May 1, 2024

How to Setup a (Real) Self-Contained Python Repository

Have you ever find some Python code on Github and could not easily run them locally due to issues like missing data, packages, versioning, etc.?

In this post, I discuss what a real self-contained Python repository should have.

The quick checklist is as follows:

I have created a sample real self-contained Python repo here, which has the following structure:

This repo includes two files for demonstration purposes:


Alway create your repo with the following settings:

.gitignore specifies intentionally untracked file - see details here

Github default .gitignore is pretty good, which ignores many common files and folders so that you don’t push them into your repo, e.g., the default venv virtual environment folder and .env environment variable file (discussed below).

You often need to add folders and/or files to this file so that you don’t push:

In the sample repo, I added the following lines to the default Github file:

# Training data folder

# large model files


You should always have the requirements.txt to include the package information needed by the Python programs in the repo. It’s useful to include the specific versions of the packages that work with your programs to avoid the situation where newer versions break your programs - if no version is specified, the latest version is installed by default. Once the packages are installed, you can use pip freeze -r requirements.txt to include the package versions.


You can also have requirements-dev.txt to include packages that are only needed for development but not for production.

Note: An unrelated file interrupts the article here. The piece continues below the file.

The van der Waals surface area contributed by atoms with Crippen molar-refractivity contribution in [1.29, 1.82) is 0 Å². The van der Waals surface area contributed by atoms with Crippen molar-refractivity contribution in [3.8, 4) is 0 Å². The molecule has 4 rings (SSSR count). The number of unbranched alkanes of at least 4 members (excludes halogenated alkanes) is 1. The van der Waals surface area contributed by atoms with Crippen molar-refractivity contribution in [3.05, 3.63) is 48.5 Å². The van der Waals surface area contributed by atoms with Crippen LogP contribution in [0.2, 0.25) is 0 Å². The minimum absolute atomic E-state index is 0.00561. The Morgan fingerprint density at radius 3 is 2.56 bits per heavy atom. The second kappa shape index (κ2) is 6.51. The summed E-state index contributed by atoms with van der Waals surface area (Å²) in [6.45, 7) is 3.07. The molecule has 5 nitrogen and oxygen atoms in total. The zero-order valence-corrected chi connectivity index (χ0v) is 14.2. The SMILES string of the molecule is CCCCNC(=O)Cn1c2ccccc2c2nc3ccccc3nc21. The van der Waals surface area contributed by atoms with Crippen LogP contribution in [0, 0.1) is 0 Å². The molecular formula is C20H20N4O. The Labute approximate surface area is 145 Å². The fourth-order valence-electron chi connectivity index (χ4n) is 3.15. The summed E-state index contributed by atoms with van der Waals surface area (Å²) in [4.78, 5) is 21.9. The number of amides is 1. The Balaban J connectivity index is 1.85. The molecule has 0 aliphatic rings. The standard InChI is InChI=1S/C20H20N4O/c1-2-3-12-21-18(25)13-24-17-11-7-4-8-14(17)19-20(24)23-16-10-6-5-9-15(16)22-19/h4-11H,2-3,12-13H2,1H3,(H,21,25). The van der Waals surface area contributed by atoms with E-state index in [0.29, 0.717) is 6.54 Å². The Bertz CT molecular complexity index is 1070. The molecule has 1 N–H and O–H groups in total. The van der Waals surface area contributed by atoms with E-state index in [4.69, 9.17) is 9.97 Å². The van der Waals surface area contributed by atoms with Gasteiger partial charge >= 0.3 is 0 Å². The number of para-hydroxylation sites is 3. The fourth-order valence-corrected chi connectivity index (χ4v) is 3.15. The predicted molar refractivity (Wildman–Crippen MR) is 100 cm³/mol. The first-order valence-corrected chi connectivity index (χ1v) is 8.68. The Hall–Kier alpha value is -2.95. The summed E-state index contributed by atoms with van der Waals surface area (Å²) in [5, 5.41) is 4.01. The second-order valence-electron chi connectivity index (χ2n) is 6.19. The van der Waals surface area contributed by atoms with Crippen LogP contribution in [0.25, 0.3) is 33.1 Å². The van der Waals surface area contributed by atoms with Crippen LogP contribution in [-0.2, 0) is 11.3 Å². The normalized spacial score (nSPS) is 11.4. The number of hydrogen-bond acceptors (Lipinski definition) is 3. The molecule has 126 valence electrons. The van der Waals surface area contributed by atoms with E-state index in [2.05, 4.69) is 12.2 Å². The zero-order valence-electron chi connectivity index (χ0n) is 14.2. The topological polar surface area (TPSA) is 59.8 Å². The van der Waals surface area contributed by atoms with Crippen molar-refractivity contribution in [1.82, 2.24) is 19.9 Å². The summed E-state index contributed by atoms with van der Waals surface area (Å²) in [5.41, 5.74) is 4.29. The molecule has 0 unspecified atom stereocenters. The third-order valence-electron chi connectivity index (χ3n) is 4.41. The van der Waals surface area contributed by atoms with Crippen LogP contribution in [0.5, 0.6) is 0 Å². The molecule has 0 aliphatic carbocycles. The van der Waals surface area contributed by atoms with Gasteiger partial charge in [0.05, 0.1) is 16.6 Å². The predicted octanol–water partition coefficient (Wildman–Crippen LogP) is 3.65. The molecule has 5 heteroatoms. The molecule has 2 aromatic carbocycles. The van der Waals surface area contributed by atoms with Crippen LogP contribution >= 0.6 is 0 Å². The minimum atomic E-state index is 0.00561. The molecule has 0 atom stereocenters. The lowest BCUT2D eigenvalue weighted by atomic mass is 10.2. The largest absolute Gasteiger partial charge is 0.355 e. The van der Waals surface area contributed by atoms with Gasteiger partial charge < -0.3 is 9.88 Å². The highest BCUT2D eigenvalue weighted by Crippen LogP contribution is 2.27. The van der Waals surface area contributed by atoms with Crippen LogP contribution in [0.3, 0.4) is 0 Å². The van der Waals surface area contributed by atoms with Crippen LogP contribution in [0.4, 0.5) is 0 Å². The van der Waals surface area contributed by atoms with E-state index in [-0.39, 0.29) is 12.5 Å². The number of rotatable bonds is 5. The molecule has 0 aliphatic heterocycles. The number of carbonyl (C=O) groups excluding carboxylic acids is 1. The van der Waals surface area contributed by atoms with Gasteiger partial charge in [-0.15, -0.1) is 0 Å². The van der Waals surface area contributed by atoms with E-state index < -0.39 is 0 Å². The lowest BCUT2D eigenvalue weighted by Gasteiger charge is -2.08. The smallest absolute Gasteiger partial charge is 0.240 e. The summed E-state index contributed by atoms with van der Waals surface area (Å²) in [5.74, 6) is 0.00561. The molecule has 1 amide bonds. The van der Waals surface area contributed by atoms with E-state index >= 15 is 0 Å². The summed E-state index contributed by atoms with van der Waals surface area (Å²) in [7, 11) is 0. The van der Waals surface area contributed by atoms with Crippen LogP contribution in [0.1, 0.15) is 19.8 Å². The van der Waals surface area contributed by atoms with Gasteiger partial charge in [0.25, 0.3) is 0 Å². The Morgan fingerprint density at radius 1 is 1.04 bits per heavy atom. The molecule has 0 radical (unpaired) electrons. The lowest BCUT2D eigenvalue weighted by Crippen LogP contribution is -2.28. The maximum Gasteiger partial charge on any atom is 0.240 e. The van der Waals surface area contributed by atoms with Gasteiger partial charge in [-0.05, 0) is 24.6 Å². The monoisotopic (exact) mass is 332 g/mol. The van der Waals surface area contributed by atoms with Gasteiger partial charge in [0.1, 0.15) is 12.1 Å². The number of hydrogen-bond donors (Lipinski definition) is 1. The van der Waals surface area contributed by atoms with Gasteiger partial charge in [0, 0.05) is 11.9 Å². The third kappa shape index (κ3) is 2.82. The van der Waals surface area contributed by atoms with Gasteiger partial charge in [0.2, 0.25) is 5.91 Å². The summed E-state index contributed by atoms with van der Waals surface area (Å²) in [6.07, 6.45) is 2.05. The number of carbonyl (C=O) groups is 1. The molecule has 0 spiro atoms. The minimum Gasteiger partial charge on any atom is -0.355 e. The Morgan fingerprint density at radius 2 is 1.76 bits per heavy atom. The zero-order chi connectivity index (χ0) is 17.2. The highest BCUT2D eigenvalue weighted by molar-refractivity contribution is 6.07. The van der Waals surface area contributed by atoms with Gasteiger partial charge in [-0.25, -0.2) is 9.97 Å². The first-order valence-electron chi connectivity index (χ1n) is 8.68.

As an example, I included requirements-cuda.txt and requirements-torch.txt in the sample repo to address a potential issue with CUDA. If you have CUDA 12.1 installed, you have to install the special Pytorch version to be compatible.

You should run pip install -r requirements-cuda.txt, which also installs the packages in requirements-torch.txt.


-r requirements-torch.txt




You should never include sensitive information in your code, such as API keys. A good way of managing the environment variables is using .env file and python-dotenv package.

NOTE: .env is gitignored by the default Github .gitignore file - make sure you don’t push this file to your repo.

See my other blog post on this topic: Manage Environment Variables in Python Projects

I include the OpenAI API key in the .env file:


which can be loaded into the program using the following code snippet:

import openai
import os
from dotenv import load_dotenv

load_dotenv()  # take environment variables from .env
openai.api_key = os.getenv('OPENAI_API_KEY')


You should always use virtual environment to setup your local development environment for the repo. There are many articles on why you should do this, such as this one.

Use the following commands to setup a local virtual environment in .venv folder (which is gitignored by default) and install the packages in the virtual environment:

$ python -m venv venv
$ source venv/bin/activate
$ pip install -r requirements.txt

Then, you run the notebook file using VSCode and execute the Python program via terminal.

Data Files

“GitHub limits the size of files allowed in repositories. If you attempt to add or update a file that is larger than 50 MiB, you will receive a warning from Git….GitHub blocks files larger than 100 MiB.”

As a rule of thumb, you should not push any files larger than 25 MiB.

You can host those data files on Kaggle or Huggingface and put detailed instructions in README to show how to download and where to store the data files.

Python Version

Ideally, you should also specify the Python version that works for your program. See my other blog post on how to use pyenv to manage Python versions:How to Setup Mac for Python Development

PS. The featured image for this post is generated using